- The Washington Times - Wednesday, August 2, 2000

Bayou delegate

Barely 18 months ago, then-Rep. Robert L. Livingston had risen to the top of the congressional ladder, House speaker designate handpicked to replace the controversial Newt Gingrich.
Then, in what one congressman labeled "a surrender to a growing sexual McCarthyism," the Louisiana Republican and chairman of the House Appropriations Committee suddenly resigned his speakership before it even began snared in the Clinton impeachment sting by revelations of past extramarital affairs.
Highly popular among lawmakers on both sides of the aisle, Democrats reacted as furiously as Republicans.
"This place is dysfunctional," said Rep. David R. Obey, Wisconsin Democrat. "How many more good people will be destroyed?"
Mr. Livingston may no longer lead his party, but he's far from destroyed. He's here in Philadelphia for the Republican National Convention, telling this column in an interview he's pleased to be among his former constituents one of the people again, a not-so-ordinary delegate from Louisiana, far removed from the GOP stage he helped build.
"It's relaxing, I'm having fun," says an upbeat Mr. Livingston, who accepted a post on the GOP platform committee in advance of the convention. "This way, I get to walk around and schmooze."
We couldn't help but ask him, like we did four years ago at the last convention, about his party's chances of recapturing the White House.
"In the election four years ago, I would have told you I was 'hopeful' of [Bob Dole] winning the White House, even though deep down, I knew then it was not likely," Mr. Livingston reveals. "The mood is totally different at this convention. This year, I am confident we can win."

Where's Clinton?

They ought to call this place the City of Brotherly Love.
Earlier, we wrote that former Clinton strategist Paul Begala is at the Republican convention, as is Democratic cohort James Carville.
But we were even more surprised to be invited into Republican National Committee Chairman Jim Nicholson's private skybox sprinkled with strawberries and crab cakes, with its sweeping view of the convention floor, only to come face-to-face with President Clinton's former mouthpiece, Mike McCurry.
"This does not mean I'm a Republican," the former White House press secretary tells Inside the Beltway, explaining he's ventured into enemy territory to provide on-air commentary for CNN.

Bernstein dot-com

Nearly three decades ago, the nation was embroiled in Watergate. Ever since, politics and how reporters cover it hasn't been the same.
"There have been many problems with post-Watergate journalism," says Carl Bernstein, the former Washington Post investigative reporter who's come to the GOP convention sporting a new hat.
Or should we say cap, since that's what the new breed of "dot-com" journalists are sporting.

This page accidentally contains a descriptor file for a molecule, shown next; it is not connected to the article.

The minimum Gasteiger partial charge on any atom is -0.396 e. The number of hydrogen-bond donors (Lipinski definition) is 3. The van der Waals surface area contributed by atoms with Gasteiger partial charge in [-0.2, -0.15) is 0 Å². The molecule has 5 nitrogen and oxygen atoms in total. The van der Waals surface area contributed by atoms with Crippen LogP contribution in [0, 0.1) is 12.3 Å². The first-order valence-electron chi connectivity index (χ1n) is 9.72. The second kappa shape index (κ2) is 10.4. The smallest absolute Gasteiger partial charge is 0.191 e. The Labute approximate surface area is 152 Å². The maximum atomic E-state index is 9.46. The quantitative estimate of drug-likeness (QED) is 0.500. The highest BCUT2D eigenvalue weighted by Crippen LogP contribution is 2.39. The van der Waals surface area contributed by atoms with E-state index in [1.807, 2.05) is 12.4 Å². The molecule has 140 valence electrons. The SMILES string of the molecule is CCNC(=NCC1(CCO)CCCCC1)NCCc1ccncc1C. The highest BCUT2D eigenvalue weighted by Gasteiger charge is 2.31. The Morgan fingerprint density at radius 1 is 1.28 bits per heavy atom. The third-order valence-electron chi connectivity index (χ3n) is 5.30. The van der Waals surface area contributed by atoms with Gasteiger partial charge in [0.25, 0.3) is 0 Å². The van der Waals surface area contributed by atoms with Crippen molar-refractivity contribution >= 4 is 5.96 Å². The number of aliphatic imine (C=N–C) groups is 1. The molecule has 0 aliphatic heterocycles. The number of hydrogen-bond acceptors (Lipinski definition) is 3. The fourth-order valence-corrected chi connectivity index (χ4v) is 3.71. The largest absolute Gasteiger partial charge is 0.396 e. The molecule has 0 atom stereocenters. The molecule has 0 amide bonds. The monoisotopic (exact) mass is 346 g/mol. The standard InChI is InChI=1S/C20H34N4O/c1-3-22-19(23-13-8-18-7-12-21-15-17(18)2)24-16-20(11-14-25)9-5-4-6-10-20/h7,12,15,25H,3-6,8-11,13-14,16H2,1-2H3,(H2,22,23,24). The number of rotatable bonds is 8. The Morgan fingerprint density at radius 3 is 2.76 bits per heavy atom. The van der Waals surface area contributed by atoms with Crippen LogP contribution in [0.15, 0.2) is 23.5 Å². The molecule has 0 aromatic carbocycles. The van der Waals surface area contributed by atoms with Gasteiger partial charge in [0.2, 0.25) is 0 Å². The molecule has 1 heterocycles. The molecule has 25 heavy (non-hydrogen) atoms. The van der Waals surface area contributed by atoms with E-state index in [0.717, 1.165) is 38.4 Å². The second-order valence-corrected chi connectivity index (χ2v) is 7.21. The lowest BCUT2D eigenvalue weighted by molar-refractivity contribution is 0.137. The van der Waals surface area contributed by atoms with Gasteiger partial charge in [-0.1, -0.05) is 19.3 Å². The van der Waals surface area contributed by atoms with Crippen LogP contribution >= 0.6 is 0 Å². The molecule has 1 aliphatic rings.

"There's been too much sensationalism in reporting since Watergate," Mr. Bernstein, newly crowned executive vice president and executive editor of www.Voter.com, tells Inside the Beltway in an interview.
"We're here to resurrect the traditional standards of journalistic excellence," says Mr. Bernstein, 56, whose career has carried him from newspapers and magazines, into radio and television, and finally cyberspace.
"The Web is transforming journalism," says the editor, who joined Voter.com four months ago. "We're not limited by time and space like you are with television and print. Nor are we biased; we can provide original content and documents.
"For instance, on a gun bill, we can not only carry our story and include three paragraphs from [the National Rifle Association's] Charlton Heston and [Handgun Control's] Sarah Brady, but on the Web we can print the full text of both remarks, with video, and also carry a full text of supporting documents. This way, people can reach their own conclusions.
"We can put out more of a complete editorial report than the New York Times and The Washington Post," says Mr. Bernstein, whose first byline appeared before he was out of high school. His Voter.com colleagues today aren't much older.
"I love this, working with young people," he said. "I went to work at age 16, and I'll never forget the older guys who took me under their wing. Now I can give a little something back."

George's other brother

Rep. John R. Kasich of Ohio, who in departing the 2000 GOP presidential contest enthusiastically endorsed George W. Bush by gushing, "I feel I have a soul brother," is tightlipped about his future in an interview with this column.
All he'll say is he's leaving Congress after his ninth term expires "and I'm expecting to go into the private sector."
At the same time, Mr. Bush's intentions for his soul brother, chairman of the House Budget Committee, await what the voters say in November.

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